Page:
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Comments

  1. MooseinOhio said...

    Craig – Remember all those folks upset with tearing down the Old State Pen in Columbus?  In fact I believe the stones from the front facade are still in storage someplace. 

    Well I think the Neil Avenue corridor with Nationwide Arena, the soon to be Huntington Park, the new condos and businesses as well as restaurant have made a blighted park of the city a center for entertainment.  Maybe these well meaning folks need to put some energy into trying to move forward as with the right urban planning the area could become an asset to the city not a monument to its past.

  2. Ron said...

    I’ve said this before, somewhere. Why doesn’t Hollywood buy one of the old parks before they get torn down. Then they have a ready-made place to film baseball movies (of which we don’t have enough good ones) in which they could actually film in the summer, instead trying to film baseball scences in Wrigley in January?

    Seems guys like Kevin Costner and Tom Selleck and Tom Hanks could finance something like that.

    They could also turn it into a museum of baseball movies. If people will go to Dyersville, Iowa, they would go to a place like this. 

    Someone has to know someone who could get this going?

  3. The Common Man said...

    I am starting to agree with you, Craig.  To see a beautiful old building carried along for years to be awkwardly wedged into some parks project would be sad.  Better to die a beautiful death than to linger on, a shell of its former self.  Perhaps we could handcuff Mike Illich to the infrastructure before it gets demolished?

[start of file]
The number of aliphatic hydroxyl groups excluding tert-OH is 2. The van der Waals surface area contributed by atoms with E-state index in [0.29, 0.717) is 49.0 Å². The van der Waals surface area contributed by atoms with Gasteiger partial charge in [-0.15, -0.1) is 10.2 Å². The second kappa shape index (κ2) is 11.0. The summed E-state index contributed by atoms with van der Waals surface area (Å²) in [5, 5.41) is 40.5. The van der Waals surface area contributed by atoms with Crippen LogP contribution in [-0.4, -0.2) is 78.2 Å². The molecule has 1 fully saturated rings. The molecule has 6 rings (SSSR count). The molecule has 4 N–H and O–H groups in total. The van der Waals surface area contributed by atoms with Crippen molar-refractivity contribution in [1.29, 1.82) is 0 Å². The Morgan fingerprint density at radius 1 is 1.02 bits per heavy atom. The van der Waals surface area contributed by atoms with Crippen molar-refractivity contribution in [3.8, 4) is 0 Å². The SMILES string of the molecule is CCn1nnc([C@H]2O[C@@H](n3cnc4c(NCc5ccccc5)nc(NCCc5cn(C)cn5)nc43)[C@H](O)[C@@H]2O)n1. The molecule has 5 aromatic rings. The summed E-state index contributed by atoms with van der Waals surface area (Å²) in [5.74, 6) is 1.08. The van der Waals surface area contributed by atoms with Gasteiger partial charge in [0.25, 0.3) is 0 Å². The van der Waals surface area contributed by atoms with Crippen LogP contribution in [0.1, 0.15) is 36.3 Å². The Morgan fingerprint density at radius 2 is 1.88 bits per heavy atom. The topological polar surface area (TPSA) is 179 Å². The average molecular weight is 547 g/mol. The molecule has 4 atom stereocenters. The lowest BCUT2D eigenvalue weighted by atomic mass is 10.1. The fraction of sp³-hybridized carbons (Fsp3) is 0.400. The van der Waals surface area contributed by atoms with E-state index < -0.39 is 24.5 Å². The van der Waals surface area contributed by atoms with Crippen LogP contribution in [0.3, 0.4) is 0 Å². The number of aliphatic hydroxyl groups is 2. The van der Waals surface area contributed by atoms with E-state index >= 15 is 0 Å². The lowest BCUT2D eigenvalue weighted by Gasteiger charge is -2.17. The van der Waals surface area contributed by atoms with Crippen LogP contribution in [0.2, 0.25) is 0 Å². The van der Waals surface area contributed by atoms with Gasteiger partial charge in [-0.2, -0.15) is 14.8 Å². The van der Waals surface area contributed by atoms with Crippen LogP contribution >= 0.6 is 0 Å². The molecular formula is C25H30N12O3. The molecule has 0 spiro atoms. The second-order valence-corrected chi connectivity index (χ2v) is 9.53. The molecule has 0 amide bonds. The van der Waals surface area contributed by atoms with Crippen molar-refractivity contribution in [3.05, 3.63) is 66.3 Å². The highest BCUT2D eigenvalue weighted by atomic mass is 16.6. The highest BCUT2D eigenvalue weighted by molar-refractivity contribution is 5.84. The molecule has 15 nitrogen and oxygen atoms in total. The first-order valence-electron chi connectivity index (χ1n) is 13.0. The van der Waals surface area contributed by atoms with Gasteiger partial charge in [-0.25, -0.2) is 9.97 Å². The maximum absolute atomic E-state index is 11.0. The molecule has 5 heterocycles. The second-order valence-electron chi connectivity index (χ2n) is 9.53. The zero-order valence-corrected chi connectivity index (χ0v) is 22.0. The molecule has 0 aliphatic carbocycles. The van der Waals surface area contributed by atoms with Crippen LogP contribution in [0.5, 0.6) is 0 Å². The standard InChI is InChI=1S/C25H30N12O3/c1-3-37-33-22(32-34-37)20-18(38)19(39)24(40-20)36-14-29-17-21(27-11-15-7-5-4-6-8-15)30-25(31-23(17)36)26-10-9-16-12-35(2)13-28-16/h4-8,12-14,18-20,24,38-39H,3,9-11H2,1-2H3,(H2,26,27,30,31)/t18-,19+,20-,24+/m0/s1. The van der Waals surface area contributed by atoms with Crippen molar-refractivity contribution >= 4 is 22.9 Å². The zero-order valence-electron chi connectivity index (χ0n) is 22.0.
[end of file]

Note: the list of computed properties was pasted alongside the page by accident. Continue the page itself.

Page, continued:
4. Mark Armour said...

    Exactly right.  The first choice is to keep playing in the stadium.  With that gone, the next choice is the wrecking ball.  My memories of Tiger Stadium are not enhanced by having its rotting hulk sit there staring at me.

  5. RoyceTheBaseballHack said...

    I’m leaving the office and running home to begin the packaging for my new venture: Nostalgia Brand Spackle

      When the preliminary sales stuff is in Shyster, we can discuss your cut.

  6. Rory said...

    While I think the idea of Hollywood buying a stadium has merit, they don’t make enough baseball movies for it to make sense I would think.

    Time to tear it down.  No reason for a rotting corpse to sit there.  I have my pair of seats ($275, well worth it).  Goodnight and good luck.

  7. Ben Hassenger said...

    I guess I don’t see what another vacant lot in Detroit will accomplish, let’s do something with this historical site that means so much to many of us.

    The Old Tiger Stadium Conservancy has done a pretty good job of presenting a workable plan, raising local money, and lining up federal historical funds with the help of Sen. Levin. Go to http://www.savetigerstadium.org to find out more about their efforts and plans and what you can do to help. In addtion – if you’d like to see a video and listen to my song about Tiger Stadium called “The Corner”, go to http://www.myspace.com/bquietmusic or the Major League Baseball site at: http://tinyurl.com/the-corner-MLB, you can also listen to a song about Ernie Harwell I wrote that you might enjoy.

    Ben Hassenger
    Haslett, MI

  8. WEB said...

    The information you are putting out here is not correct at all. Mr Harwell is no longer involved in the project and you present no proof of that many deadlines missed.

    I know Mr Illich wants Tigers Stadium gone because he hates competition but given all the empty lots and buildings in Detroit why is anyone in a rush to hurt efforts to do something positive where a part of history can be saved by a non-profit group.

    There is nothing more corrupt in Detroit than Illitch who let Tiger Stadium detoriate while he was paid to maintain it then when it finally started coming down the grass was mowed when people could finally see inside.